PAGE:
Geographic information systems (GIS) technology is becoming increasingly important in public health research. 1–5 Recognizing the utility of GIS in health research, the US Department of Health and Human Services recently set a goal of increasing the proportion of government health data systems using address geocoding to promote nationwide use of GIS at all levels. 6 The first step in GIS projects is to geocode the data points of interest (ie, assign a location such as latitude/longitude, census tract, and so on). One common starting point for epidemiologic studies is the geocoding of subjects’ residential addresses. Once geocoded, locational attributes can be assigned to subjects (eg, socioeconomic status and proximity to environmental toxicants). While government agencies are responding to the call for geocoded data, issues related to geocoding quality and completeness remain only partially explored. 5,7
We are currently using GIS to evaluate environmental factors related to regional variations in breast cancer incidence in California. Because of our study’s focus, we are concerned about potential biases introduced by regional differences in successful geocoding. Of particular concern are addresses that cannot readily be geocoded, such as post office boxes (POBs). It is a common practice to assign latitude/longitude coordinates to POBs based on their delivery-weighted five-digit zip code centroid (the geographic center point of a polygon formed by the zip code boundaries). The effects of potential biases and misclassification introduced by such geocoding methods have not been fully scrutinized.
A preliminary geographic assessment of our subjects with POBs, compared with those with street addresses, suggested that they were distributed unevenly throughout the state and were more likely to be in rural locations. Hence, we conducted a small substudy to geocode the POB addresses in our breast cancer study and to assess the quality of this coding.
Our study protocols were approved by the Committee for the Protection of Human Subjects of the California Health and Human Services Agency. The California Cancer Registry (CCR) provided us with the records of all women in California diagnosed with invasive breast cancer between 1988 and 1997 (N = 181,110). The CCR extracts information from patients’ hospital records; patients’ addresses at diagnosis are geocoded for the CCR by Geographic Data Technology (GDT). 8 This work focuses on 4,537 (2.5%) women from our breast cancer study who had POB addresses. Of these, 4,299 had traditional post office boxes, 192 had rural/star route boxes, 39 had highway contract boxes, 6 had general delivery boxes, and 1 had a military box.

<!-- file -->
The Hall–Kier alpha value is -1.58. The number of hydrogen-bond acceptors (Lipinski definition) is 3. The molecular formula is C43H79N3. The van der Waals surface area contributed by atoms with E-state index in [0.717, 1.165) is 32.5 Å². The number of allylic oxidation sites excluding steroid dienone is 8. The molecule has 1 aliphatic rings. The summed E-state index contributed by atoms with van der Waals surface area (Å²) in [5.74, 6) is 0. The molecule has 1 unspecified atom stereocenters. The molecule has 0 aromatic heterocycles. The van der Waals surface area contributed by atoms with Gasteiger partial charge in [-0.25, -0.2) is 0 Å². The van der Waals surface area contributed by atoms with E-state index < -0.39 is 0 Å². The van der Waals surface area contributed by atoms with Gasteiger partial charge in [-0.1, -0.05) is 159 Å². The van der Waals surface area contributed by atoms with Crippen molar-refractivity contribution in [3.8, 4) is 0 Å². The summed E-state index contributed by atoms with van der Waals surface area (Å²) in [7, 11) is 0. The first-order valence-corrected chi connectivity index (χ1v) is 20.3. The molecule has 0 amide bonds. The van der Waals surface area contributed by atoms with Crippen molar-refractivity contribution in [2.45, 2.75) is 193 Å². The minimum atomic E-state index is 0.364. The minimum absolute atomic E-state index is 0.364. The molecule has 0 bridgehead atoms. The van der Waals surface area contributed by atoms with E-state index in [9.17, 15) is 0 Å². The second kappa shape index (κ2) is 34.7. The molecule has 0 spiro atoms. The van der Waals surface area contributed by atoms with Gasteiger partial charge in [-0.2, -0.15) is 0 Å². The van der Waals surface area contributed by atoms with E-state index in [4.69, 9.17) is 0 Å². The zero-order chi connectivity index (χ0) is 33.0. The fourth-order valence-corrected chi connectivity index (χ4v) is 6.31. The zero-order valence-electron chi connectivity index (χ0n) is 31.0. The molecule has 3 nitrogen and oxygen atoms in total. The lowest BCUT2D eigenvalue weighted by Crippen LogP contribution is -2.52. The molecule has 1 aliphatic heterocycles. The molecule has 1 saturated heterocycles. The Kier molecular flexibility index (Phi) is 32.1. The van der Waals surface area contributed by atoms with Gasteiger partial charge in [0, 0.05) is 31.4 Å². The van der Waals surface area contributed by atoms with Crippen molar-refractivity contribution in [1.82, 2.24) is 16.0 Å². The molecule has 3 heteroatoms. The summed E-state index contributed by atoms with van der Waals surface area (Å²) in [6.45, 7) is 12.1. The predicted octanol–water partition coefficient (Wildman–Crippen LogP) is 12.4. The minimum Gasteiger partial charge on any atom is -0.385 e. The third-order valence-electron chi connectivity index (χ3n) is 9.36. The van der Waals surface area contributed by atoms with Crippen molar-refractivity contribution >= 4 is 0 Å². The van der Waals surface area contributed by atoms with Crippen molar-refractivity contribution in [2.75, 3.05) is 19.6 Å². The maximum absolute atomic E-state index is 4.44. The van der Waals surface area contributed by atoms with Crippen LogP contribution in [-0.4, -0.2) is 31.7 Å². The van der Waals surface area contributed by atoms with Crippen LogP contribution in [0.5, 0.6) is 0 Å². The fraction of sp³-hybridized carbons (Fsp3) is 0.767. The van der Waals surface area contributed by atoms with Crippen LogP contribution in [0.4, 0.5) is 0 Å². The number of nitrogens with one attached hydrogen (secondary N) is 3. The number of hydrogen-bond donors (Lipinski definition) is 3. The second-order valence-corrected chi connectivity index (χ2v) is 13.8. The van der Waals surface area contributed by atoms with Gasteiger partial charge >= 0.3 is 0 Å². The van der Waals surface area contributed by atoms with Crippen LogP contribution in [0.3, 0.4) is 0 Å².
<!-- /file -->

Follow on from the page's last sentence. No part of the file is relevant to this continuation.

We explored several tracing methods to obtain residential street addresses for these women and pilot tested each to determine their cost and effectiveness. Many had limitations precluding their use for our purposes (Table 1). The most promising strategy was to obtain street address information from POB rental records of the US Postal Service. Federal Regulations 9 allow the US Postal Service to release boxholders’ street address information to other government agencies. 10 During October and November of 2002, we mailed 4,537 inquiries to postmasters throughout California, requesting the name and street address of the person who held each POB on the date indicated in the CCR records as the subject/boxholder’s diagnosis date. To protect our subjects’ confidentiality, we revealed neither their names nor the significance of the date.
We calculated the postmasters’ response rate (Fig. 1) and evaluated whether each postmaster-provided street address was a match to our subject (ie, likely to represent the subject’s street address at diagnosis). We considered each postmaster-provided address a match if the boxholder’s last name was the same as our subject’s last or maiden names or if the postmaster-provided address was a residential facility; addresses were considered not to be a match if the boxholder’s last name differed from the subject’s last name or if the boxholder was a business or nonresidential institution. We attempted to geocode and map the matched street addresses by standardizing them using ZP4 software 11 and then assigning geographic coordinates to each address using ArcView GIS 12 with GDT street data. Of the 1,547 matched addresses, we geocoded 1,063 (69%) using ArcView batch-matching and 415 (27%) using manual geocoding. We evaluated the potential effect of excluding nonmatched addresses from our geographic analyses by comparing the case characteristics of subject/boxholders whom we could and could not match to a street address.